259 Appendix B: (Continued) a. Did your feelings and beliefs about religion/spi rituality change after you were diagnosed with breast cancer? 20. How did your relationship with your friends and family change during your diagnosis and treatment? a. Did people behave differently towards you? b. Can you give me an example? 21. In what ways did breast cancer affect your acti vities with church, community or social groups? 22. What did you want family, friends, neighbors, and/or church members to assist you during your diagnosis and treatment? a. Was there any kind of support you wanted but did not get? 23. If you were working at the time how did your su pervisor or co-workers react to your diagnosis/treatment?
260 Appendix B: (Continued) DEMOGRAPHICS: Before we end, I would like to learn a little more about you. What language/s do you speak? ___ English Well / Not well ___ Spanish Well / Not well ___ Bilingual What language do you speak most at home? ___ Englis h ___ Spanish ___ Bilingual How old were you when you were first diagnosed? When were you diagnosed with breast cancer (Month/Year)? Where did you live when you were first diagnosed? ___ Same house/Same city ___ Different house /Same city ___ Different city ___ Different state ___ Outside the US What type of breast cancer were you diagnosed with? What kind of treatment did you receive? ___Surgery: __Lumpectomy, __Mastectomy, __Other:__________________ ___Chemotherapy How many sessions? _______ ___Radiation How many sessions? _______ ___Do/did you take any pills or medications after treatment? Yes No If Yes, what kind?______________ _____________________________ Did you have reconstructive surgery? ___ Yes ___ No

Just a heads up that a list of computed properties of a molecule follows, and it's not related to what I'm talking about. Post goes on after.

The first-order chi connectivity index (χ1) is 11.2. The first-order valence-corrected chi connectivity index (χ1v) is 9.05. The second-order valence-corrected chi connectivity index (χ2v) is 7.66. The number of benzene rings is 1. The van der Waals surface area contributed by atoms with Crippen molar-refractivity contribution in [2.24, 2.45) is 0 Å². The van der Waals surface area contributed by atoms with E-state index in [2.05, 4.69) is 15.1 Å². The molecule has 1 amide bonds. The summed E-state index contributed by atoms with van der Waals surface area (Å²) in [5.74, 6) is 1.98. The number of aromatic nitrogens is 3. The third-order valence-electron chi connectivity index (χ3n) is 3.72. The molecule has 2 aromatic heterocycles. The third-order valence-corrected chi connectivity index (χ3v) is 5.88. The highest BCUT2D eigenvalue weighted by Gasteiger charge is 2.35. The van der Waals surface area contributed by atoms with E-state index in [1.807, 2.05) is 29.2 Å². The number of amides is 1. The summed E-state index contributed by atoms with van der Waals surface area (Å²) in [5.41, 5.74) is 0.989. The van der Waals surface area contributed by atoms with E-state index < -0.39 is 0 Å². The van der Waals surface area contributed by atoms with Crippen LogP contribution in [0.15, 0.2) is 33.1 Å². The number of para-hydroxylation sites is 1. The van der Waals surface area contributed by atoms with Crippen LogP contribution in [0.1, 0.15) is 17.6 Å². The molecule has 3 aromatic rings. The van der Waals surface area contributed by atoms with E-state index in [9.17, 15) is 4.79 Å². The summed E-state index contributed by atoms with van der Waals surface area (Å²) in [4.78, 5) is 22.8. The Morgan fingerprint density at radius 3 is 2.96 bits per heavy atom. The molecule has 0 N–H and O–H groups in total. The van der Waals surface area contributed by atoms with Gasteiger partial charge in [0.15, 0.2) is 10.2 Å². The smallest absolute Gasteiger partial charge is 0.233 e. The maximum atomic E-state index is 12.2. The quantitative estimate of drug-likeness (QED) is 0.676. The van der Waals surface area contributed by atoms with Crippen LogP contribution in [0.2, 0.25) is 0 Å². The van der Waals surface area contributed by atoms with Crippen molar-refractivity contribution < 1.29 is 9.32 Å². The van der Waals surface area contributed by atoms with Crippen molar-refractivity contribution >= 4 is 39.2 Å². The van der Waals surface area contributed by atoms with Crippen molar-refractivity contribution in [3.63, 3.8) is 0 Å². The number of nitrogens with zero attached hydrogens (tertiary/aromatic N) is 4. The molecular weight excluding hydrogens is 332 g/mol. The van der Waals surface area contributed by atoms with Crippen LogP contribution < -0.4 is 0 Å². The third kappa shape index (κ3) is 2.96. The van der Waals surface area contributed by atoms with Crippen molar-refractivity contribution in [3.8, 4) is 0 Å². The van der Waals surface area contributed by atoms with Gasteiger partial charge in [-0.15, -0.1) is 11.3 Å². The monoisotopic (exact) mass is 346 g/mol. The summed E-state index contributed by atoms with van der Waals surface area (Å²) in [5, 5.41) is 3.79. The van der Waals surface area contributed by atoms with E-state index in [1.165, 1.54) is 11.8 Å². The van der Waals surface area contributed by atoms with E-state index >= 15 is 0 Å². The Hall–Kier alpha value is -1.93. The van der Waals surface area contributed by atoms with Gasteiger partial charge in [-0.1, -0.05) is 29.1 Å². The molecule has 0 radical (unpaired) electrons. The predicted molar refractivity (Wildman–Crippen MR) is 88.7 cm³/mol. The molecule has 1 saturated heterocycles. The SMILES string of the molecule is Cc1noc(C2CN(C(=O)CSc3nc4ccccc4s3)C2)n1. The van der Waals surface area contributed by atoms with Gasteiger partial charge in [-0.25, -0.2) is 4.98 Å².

261 Appendix B: (Continued) Do you currently have health insurance, Medicare or Medicaid? ___ Yes ___ No Did you have insurance, Medicaid or Medicare when you were first diagnosed ? ___ Yes ___ No How many doctors did you see during your cancer treatment? ___ Yes ___ No In what language did you receive most of the information about your cancer care/treatment? ___ English ___ Spanish ___ Bilingual What languages to you prefer to receive your cancer care /treatment information in? ___ English ___ Spanish ___Bilingual What is the highest grade of school you completed? What is current employment status? ___ Full time ___ Part time ___ Retired ___ Homemaker ___ Unemployed looking for work ___ Unemployed through disability or illness What was your employment status when you were first diagnosed ? ___ Full time ___ Part time ___ Retired ___ Homemaker ___ Unemployed looking for work ___ Unemployed through disability or illness What kind of work do/did you do? Did you work while you were receiving your cancer treatment? What neighborhood do you live in? (name / zip code) What is your current household income? ___ 10,000 or less ___ 10,00130,000 ___ 30,001-50,000 ___ Greater than 50,000 ___ DonÂ’t know